Strange But True Aviation News


Low-frills carrier Ryanair is doing its bit to help the Spanish economy with its "Rescue Offer". The airline is promoting one way flights to Spain from £12.99 on its homepage, informing passengers "This summer Spain needs you!" 

A woman travelling from Las Vegas to New York with Southwest Airlines was told by airline staff they she was dressed "innapropriately" and ordered to cover up if she wanted to board the flight, reports Huffington Post. The woman was later allowed to board without covering up and the airline offered an apology, but it maintains that it has the right to refuse passengers with "lewd, obscene or patently offensive" clothing.

Remember the JetBlue flight that was diverted to Amarillo in March due to the captain's "erratic behaviour"? Ten passengers on board that flight this week filed a lawsuit against the airline, claiming they feared for their lives. The passengers are seeking unspecified damages for emotional distress, reports AP.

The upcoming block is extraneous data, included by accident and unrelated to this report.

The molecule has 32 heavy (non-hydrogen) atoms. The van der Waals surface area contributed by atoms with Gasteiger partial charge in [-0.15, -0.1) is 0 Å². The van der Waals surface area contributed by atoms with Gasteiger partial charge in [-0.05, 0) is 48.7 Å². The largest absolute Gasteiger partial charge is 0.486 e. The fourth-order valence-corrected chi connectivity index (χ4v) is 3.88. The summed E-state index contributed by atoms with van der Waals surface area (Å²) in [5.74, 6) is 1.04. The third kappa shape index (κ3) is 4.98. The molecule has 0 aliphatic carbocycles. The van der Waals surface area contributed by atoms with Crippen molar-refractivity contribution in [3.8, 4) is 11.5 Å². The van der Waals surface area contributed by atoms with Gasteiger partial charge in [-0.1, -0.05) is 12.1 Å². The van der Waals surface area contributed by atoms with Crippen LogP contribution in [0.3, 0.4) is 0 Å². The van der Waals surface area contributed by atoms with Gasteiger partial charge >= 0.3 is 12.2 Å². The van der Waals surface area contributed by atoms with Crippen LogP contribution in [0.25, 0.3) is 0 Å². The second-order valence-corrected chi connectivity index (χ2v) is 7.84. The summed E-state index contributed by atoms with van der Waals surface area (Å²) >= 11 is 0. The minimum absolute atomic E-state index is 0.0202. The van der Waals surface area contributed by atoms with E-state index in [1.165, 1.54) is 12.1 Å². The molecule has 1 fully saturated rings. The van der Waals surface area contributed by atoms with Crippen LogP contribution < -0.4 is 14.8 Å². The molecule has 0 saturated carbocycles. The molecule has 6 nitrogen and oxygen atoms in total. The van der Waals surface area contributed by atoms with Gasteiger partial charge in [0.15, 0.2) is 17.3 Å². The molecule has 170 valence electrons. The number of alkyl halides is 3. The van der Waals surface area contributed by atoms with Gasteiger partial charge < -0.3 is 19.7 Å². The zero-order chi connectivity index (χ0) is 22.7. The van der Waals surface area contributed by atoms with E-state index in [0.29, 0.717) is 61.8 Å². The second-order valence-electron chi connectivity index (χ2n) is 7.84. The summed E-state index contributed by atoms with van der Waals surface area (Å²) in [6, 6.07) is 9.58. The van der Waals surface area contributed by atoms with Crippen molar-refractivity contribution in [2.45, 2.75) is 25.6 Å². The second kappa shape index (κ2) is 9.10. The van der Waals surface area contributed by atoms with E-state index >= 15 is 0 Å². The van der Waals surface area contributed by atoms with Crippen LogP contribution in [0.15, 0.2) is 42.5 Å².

South African carrier, Kulula, is famed for its funny marketing gimmicks. Remember the gift of a cow to Prince William and his bride last year? Or how about Fourth Wife Flies Free special promotion to Jacob Zuma's latest nutpials? Shashank Nigam at SimpliFlying interviews the marketing head of the "world's funniest airline" to find out how some of the airline's best campaigns went viral.
Helsinki Airport has turned its nose up at the traditional idea of selling retail space for a book shop. Instead, the airport has set up a book swap in terminal 2. Australian Business Traveller visited recently and took some snaps.
In an effort to help improve the public image of the Transportation Security Administration (TSA), the U.S. House Homeland Security Transportation subcomittee has come up with some suggestions. "There are certain people that are just so well-known that you've just got to use your common sense," said Rep. Mike Rogers (R-Ala.), who named Beyonce as an example. According to this LA Times report, TSA agents should also stop patting down familiar faces like former Defense Secretary Donald Rumsfeld and former Secretary of State Henry Kissinger. 

A light aircraft that lost power immediately after take-off crash landed directly in front of a stop sign on Cessna Drive, Erie, reports the Daily Mail, which calls it "the most appropriate crash landing in history."

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